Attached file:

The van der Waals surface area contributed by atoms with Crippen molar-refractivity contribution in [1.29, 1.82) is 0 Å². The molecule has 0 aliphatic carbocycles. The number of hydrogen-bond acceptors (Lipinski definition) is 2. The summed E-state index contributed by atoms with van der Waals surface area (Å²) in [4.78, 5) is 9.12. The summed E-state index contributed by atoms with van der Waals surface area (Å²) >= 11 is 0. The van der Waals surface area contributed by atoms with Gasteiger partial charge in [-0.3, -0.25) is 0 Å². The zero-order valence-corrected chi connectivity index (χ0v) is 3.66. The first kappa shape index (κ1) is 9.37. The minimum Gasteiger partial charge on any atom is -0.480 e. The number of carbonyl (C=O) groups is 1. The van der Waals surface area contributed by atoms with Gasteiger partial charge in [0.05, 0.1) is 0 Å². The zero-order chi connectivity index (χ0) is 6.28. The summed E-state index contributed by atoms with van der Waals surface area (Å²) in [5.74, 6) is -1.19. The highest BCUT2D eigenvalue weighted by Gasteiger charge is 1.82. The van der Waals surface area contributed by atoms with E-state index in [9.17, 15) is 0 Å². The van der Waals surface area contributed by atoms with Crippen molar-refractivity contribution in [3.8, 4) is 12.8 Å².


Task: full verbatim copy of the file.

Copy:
The van der Waals surface area contributed by atoms with Crippen molar-refractivity contribution in [1.29, 1.82) is 0 Å². The molecule has 0 aliphatic carbocycles. The number of hydrogen-bond acceptors (Lipinski definition) is 2. The summed E-state index contributed by atoms with van der Waals surface area (Å²) in [4.78, 5) is 9.12. The summed E-state index contributed by atoms with van der Waals surface area (Å²) >= 11 is 0. The van der Waals surface area contributed by atoms with Gasteiger partial charge in [-0.3, -0.25) is 0 Å². The zero-order valence-corrected chi connectivity index (χ0v) is 3.66. The first kappa shape index (κ1) is 9.37. The minimum Gasteiger partial charge on any atom is -0.480 e. The number of carbonyl (C=O) groups is 1. The van der Waals surface area contributed by atoms with Gasteiger partial charge in [0.05, 0.1) is 0 Å². The zero-order chi connectivity index (χ0) is 6.28. The summed E-state index contributed by atoms with van der Waals surface area (Å²) in [5.74, 6) is -1.19. The highest BCUT2D eigenvalue weighted by Gasteiger charge is 1.82. The van der Waals surface area contributed by atoms with E-state index in [9.17, 15) is 0 Å². The van der Waals surface area contributed by atoms with Crippen molar-refractivity contribution in [3.8, 4) is 12.8 Å².